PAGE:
Fast Facts: Screening and Follow Up Care
- Follow-up care for cancer includes coping with side effects of treatment and lowering the risk of recurrence including screenings and regular healthcare checkups and vaccinations.
- Recommendations for follow-up care include regular visits to your doctors and the coordination of care between your oncologist and your primary care or family doctor.
- Regular screening, assessment, and education and appropriate treatments are important in developing a healthy life beyond cancer.
- Keep in mind that every person treated for cancer is different. These recommendations for screening and follow up care are not meant to replace those of your healthcare providers. Decisions you make should be based on your individual circumstances.
Follow-up cancer care involves regular medical checkups that include a review of a patient’s medical history and a physical exam. Follow-up care may include imaging, endoscopy, blood work and other tests. Follow-up care is important because it helps to identify changes in health. The purpose of follow-up care is to check for recurrence (the return of cancer in the primary site) or metastasis (the spread of cancer to another part of the body). Follow-up care visits are also important to help in the prevention or early detection of other types of cancer, address ongoing problems due to cancer or its treatment, and check for physical and psychosocial effects that may develop months to years after treatment ends.
Cancer survivorship care plans (hot link) can be helpful in identifying follow up care and screening specific to your cancer and the types of treatment you received.
Fast Facts: Late Effects of Cancer Treatment
- Not all cancer survivors will experience late effects; some may appear soon after treatment, others may occur years after treatment ends.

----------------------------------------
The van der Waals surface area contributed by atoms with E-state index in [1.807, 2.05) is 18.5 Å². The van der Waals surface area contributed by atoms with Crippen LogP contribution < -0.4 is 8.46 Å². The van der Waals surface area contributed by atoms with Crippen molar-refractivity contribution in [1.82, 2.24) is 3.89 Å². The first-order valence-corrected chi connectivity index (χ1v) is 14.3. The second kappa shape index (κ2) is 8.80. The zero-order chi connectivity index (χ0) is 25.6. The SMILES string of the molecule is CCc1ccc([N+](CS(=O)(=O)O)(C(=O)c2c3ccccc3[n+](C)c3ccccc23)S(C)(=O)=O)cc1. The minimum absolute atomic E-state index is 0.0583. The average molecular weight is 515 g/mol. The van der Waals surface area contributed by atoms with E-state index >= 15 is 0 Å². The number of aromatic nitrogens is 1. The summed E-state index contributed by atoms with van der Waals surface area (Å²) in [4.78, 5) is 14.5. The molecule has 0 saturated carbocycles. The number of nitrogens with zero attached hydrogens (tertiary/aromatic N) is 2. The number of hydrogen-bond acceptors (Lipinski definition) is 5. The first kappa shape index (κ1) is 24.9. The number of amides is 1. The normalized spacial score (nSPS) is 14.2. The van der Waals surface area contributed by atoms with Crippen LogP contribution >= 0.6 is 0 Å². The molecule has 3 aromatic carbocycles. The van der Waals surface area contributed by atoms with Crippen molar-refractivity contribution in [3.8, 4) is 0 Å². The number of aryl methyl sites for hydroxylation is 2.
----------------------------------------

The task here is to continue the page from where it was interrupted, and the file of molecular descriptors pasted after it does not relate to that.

- Late effects may be due to surgery, chemotherapy or radiation or the combination of these cancer treatments.
- In most cases, the earlier these late effects are identified, the easier they are to treat. Ask your health care team about what late effects could occur for your type of cancer and the treatment you received.
- Late effects may be both physical and psychosocial. Late effects of cancer can affect a survivor’s day-to-day life activities, body image, family and personal relationships.
In addition to talking with your health care team about what late effects you might expect for your type of cancer and treatment, it may also be helpful to talk with other cancer survivors. There are likely to be others who have been through similar experiences and sharing information may help in finding ways to manage challenges. For more information on cancer advocacy and survivorship groups in your area, visit MyHealthFinder and search under the “Cancer Care” category. Your oncology team will probably continue to see you for a period after treatment is done. Your health care will then be returned to your primary care physician for most health matters. However, many providers are not trained in the aftereffects of cancer. Contact your oncology provider or a cancer survivorship clinic near you if you begin to have problems that may be related to cancer or its treatment.
Cancer Survivorship Follow Up Care Questions for Clinic Visits
For Cancer Patients Transitioning from Treatment
- Will I need to have any additional treatment after the active treatment phase has finished?
- Who will be part of my health care team after active treatment ends, and what will each member do?
- Are there groups or online resources you would recommend to help me learn more about survivorship after my specific diagnosis?
- Whom should I contact if I have any questions or concerns?
- How should I best share my treatment plan and survivorship plan with my primary care and other treating physicians including my dentist?
- Who will oversee my medical care after I finish treatment?
- How much experience do you have providing survivorship care?
- Are there any survivorship clinics, survivorship centers of excellence, or other survivorship resources you would recommend?
- How often should I return for a follow-up visit with you? With my family doctor?
- What tests will I need during my follow-up visits?
- Can you provide me with a summary of my cancer treatment?
- Can you provide me with a cancer survivorship plan with specific information for any potential treatment late effects?
For Cancer Survivors and Caregivers
- How likely is it that the cancer will return?
- What symptoms may be signs of a potential recurrence?